CROFTON, MD — A hug. A smile. A high five. These are just three of many things students learning from home really miss. Elizabeth Fine of Crofton, a former public school teacher who gives private music lessons out of her home, delved headfirst into virtual learning when Anne Arundel County Public Schools finished the spring semester and started off the fall semester with online learning.
Her sons had to adjust as has she, Fine told Patch.
Nicholas, 15, attends Crofton High School as a sophomore. Nate, 12, is in sixth grade at Crofton Middle School. In order to attempt to successfully adapt to learning from home, Fine set up desks in the boys’ bedrooms and bought them a chair for the fall semester in the hopes of avoiding the neck pain they experienced while learning from home in the spring.
“We also needed a new Chromebook to log on with. We talked about how important attendance was and how interacting on camera with their teachers and peers is essential. Secondary students are so much less likely to engage on camera than littler ones, so we emphasized the necessity of interaction prior to online learning,” Fine said.
Because the boys are older students, Fine isn’t teaching them, but rather supervising what they’re doing, a process aided with Google Classroom alerts.
“I have their login information and can go on and clarify things with them if needed. I make sure they are up and logged on for each class. I also encourage my kids to print anything they can so they don’t have to stare at a screen or type for every class but rather read and write off actual paper, too. That’s where I know we are lucky because we have the means to print and scan. Not all kids have this,” Fine said.
With a husband in the Coast Guard working long hours in Baltimore, Fine finds herself spending a considerable amount of time assisting her sons with their education. She will resume teaching privately in October.
“I am nervous because I do feel like the oversight of my kids is a full-time job now. I don’t know how those working full-time out of the home haven’t lost their minds trying to manage both working and virtual learning,” she said.
Fortunately, Nate enjoys virtual learning and told his mom he likes his teachers. She said his workload seems appropriate and the teachers are “energetic and happy,” which is definitely needed in such unprecedented times. Nicholas, however, is enrolled in honors and AP courses and seems to be treated as a college student with his workload, Fine said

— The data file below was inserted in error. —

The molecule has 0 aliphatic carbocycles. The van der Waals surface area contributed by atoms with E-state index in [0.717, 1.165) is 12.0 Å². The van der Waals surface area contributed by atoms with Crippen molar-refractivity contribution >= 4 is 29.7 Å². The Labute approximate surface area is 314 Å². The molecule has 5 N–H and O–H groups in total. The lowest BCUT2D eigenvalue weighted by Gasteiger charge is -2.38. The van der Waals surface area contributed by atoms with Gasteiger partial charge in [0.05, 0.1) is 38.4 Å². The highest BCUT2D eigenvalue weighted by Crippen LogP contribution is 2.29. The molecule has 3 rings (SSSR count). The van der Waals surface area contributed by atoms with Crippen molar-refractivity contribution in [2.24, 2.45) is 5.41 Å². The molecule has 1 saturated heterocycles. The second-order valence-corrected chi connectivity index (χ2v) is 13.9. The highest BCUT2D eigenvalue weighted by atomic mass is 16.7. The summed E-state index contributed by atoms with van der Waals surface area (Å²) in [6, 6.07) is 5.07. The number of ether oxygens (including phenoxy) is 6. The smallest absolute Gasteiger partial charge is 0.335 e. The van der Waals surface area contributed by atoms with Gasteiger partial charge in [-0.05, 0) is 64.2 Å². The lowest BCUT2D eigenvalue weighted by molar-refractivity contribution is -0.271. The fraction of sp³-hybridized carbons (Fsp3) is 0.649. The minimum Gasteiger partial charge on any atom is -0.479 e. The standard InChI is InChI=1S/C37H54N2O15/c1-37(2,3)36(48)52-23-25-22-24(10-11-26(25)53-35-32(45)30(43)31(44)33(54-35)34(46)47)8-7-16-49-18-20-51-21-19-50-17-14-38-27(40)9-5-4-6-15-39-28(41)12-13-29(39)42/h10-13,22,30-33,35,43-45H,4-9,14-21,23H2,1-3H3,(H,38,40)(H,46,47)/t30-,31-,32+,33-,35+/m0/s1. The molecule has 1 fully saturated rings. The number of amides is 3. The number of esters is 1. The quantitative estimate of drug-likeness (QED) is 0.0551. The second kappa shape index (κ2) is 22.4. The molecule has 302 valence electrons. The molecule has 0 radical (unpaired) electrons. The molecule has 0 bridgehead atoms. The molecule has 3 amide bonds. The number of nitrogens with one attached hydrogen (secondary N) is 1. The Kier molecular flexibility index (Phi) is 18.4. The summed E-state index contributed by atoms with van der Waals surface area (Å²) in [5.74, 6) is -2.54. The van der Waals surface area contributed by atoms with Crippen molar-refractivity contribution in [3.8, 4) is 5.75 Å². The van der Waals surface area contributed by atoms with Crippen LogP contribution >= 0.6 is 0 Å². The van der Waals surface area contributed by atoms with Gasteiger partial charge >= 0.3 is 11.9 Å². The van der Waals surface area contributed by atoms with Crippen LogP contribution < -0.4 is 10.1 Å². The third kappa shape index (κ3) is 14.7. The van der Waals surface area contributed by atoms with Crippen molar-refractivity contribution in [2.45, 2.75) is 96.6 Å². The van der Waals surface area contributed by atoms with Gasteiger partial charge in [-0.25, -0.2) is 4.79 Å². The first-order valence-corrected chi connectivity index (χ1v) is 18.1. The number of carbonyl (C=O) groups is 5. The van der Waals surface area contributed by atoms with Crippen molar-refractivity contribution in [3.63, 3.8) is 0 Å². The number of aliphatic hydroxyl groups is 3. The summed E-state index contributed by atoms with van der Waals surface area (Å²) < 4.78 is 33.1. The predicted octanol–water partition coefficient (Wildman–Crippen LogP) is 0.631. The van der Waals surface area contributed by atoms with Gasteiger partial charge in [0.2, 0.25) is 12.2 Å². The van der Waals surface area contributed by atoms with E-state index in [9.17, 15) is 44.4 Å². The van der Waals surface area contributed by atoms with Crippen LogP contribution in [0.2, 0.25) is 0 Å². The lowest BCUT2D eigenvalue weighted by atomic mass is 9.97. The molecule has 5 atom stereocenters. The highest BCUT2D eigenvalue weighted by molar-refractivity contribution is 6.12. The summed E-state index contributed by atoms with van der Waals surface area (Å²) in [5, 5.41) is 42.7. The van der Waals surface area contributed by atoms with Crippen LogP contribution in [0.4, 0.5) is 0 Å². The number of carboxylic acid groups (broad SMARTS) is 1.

“The amount of time my son is on the computer is staggering between synchronous and asynchronous assignments. He has detailed homework for every class, along with finishing his classwork. The public needs to realize that the learning time has been cut more than in half for high school students. What used to be 90-minute classes two to three times a week is now 45 minutes twice a week, so they are needing to do much more on their own in order to succeed, and I still don’t think it is enough time for our high-schoolers to be prepared for the following years in continuous learning,” she said.
The thing Fine’s sons seem to miss the most is live teacher interaction and spending time with friends socializing.
“When working on classwork, there should be time when a student can clarify a direction, etc., but there isn’t and has to be done through email or flex time and often flex time isn’t available before that assignment is due. They’re missing simple individualized encouragement from their teachers. Missing time with friends to discuss their personal lives and their classwork and small group discussions, and just have lunch and chat. All of these things are vital to high schoolers’ success, and although we all know the teachers are working hard and trying, the virtual schedule and environment just doesn’t allow for it,” Fine said.
Thankfully, both boys play for Crofton Athletic Council, which is offering county sports, Fine said. That option is helping them out.
“I am so glad they are able to get out and play and socialize with other kids. My kids also enjoy band and are both registered through AACPS and having class right now, which gives them something to practice,” she said.
Fine, like many other parents, hopes school moves to in-person quite soon.
“I believe that if we wear masks, hand wash and socially distance in a hybrid environment with a lower number of students in class and on buses, students need to return to the classroom and it will be safe. It is estimated that students will lose six to nine months of academic progress (McKinsey study), and I believe if we don’t return as soon as possible, we will be lucky if this is truly all the decline we will see, especially academically and mental health-wise. The inequity is clear,” she said.
She also worries that the gaps in student attainment will be “widened beyond repair” if students do not return to the classroom soon.
“The virus is still out there, but if we can protect both students and teachers adequately, just as other professions and school districts across the country have started to achieve, we must return or risk the loss of public education. I’m able to stay home and make sure my kids are fed and loved and working hard. So many cannot,” Fine said.
She’s also worried about students’ mental health.
“I think we need to make sure that we know that these kids’ mental health is just as important as learning. I am not going to focus on grades but on their effort and happiness, and I will encourage my kids to be social outside with friends while being conscious of social distancing rules. They must interact with their peers,” she said.